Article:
My dad was an incredible runner. Throughout the 70s he dominated Newfoundland races. He won the Tely 10 in 1975 with a time of 56:00, he finished the Boston Marathon in under three hours, and he’s probably started or organized more runs than anyone in the province.
However, I’ve never caught the running bug. I’ve had a few stabs at 10K races and had some decent success training. That’s about it.
Partly it’s genetics. I don’t have my dad’s wiry physique. I inherited my maternal grandfather’s bulkier build. Mostly, though, I just hate running. Like, pure distilled hatred. Every time, I’d have to pump myself up like I was heading into a battle. Granted, I usually felt happy for doing it afterwards, but in the same way you feel good about doing yard work or eating a salad. Occasionally, I’d have a good run and feel positive all the way through. Most times, the best I could hope for was indifference. And then there were those hellish times when I just felt like shit the whole way through.
With weight training, it’s totally different. I’m amped to get lifting. On the rare occasion that I’m tired and gotta drag my ass to the gym, I quickly get into the grove after a couple sets. It doesn’t feel like a chore. It’s fun.
And it’s not like I’m anti-cardio. I love swimming and I enjoy mixing up different cardio machines. I also love hiking and walking. It’s something about pushing my feet to go one after the other too fast for too long that rots me.
Thing is, I want to love running. Why won’t you let me love you, running? I wish I could run like my father did. Not even because I wanna win races. The way he talked about running was very zen. He took a very simplified approach. He didn’t give a shit about expensive shoes or those Batman belts you see now with high performance gels. Just two feet and a heartbeat. People would ask him, “How should I breath?” With your lungs. “What’s the proper stride?” One foot in front of the other.
Dad also despised headphones. He was big on the mind-body connection (something that’s also really important for weight training). He talked a lot about listening to what your body was telling you as the klicks rolled by. That’s what I would like to experience running. But I just can’t get past the pain.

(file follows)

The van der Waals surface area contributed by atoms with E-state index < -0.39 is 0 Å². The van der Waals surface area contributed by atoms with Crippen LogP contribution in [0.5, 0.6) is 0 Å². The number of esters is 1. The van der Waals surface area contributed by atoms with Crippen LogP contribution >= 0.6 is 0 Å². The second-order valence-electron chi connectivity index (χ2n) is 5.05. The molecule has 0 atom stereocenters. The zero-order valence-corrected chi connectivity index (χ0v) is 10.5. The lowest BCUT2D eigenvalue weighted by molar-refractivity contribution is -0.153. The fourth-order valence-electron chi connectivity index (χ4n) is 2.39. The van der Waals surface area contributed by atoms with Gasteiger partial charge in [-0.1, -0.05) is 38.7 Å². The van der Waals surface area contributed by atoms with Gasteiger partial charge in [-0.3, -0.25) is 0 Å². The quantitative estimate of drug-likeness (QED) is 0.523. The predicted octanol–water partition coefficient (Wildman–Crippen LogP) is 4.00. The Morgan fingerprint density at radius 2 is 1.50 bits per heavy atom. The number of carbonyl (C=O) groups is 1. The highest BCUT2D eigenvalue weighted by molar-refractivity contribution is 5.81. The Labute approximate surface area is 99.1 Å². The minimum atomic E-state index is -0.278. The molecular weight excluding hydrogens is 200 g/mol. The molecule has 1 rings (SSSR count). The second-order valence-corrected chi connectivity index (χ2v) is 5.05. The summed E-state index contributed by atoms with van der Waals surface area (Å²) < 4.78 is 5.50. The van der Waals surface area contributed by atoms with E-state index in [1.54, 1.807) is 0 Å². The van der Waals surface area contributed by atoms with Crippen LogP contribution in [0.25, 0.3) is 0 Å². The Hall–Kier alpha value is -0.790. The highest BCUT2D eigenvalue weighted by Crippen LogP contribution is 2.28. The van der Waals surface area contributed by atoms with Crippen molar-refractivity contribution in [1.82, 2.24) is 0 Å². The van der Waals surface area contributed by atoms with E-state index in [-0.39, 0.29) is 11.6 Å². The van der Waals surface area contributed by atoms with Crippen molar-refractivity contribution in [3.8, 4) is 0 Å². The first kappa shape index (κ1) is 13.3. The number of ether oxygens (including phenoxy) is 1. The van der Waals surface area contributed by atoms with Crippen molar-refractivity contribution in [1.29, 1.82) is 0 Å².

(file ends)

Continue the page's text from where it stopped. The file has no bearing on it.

I really enjoyed Christopher McDougall’s book Born to Run. McDougall also champions a simplified approach to running. In the book, he tracks down an isolated Mexican tribe who run ultra marathons on the daily, which inspires him to do as the Romans do. McDougall’s ultimate thesis is that capitalism has obfuscated running and we need to get back to basics. Moreover, long distance running is a distinctly human activity. It is our ability to run for extended periods of time that allowed us to succeed as a species.
I love that kinda shit. Tapping into a primeval experience of being human. Running has a romanticism that bodybuilding just doesn’t have, which I envy.
However, running also has a kind of snobbery that I don’t care for. It seems like our culture considers running to be more sophisticated and distinguished than bodybuilding. Runners are generally thought to be middle-class professionals, whereas bodybuilders are blue collar meat heats. These are obviously stereotypes and nowadays bodybuilding has really breached the mainstream. But I still believe that lifters are generally deemed neanderthals compared to all those homo sapiens runners.
The fact that Arnold Schwarzenegger is the most famous bodybuilder of all time might have some hand in this. But what a lot of people underestimate about Arnold, and bodybuilding in general, is how cerebral the work is. It’s not as simple as popping some ‘roids and repping out bicep curls. In order to build a great physique, you have to change up your routines and think critically about how each exercise affects each muscle. There are tons of variables. Moreover, it takes a great deal of focus. If you go through your workout absent minded, you won’t get the same results. “You must get inside the muscle,” as Arnold always says.
Say you want to improve your back. You look in the mirror and decide that you’re happy with the size and mass of your lats, but you’d like it to be more defined. So, you expand your rep range or experiment with different grips on chin-ups, pull-downs, or rows. The you have to think about how your back is in proportion with the rest of your body, etc.
That’s what I love about bodybuilding. You get to be a scientist, artist, and athlete all at the same time. To you, that may sound tedious. Perhaps you find the repetitive motion of running meditative. The point is that you should find something you enjoy doing for your own reasons. Otherwise you’ll just bail.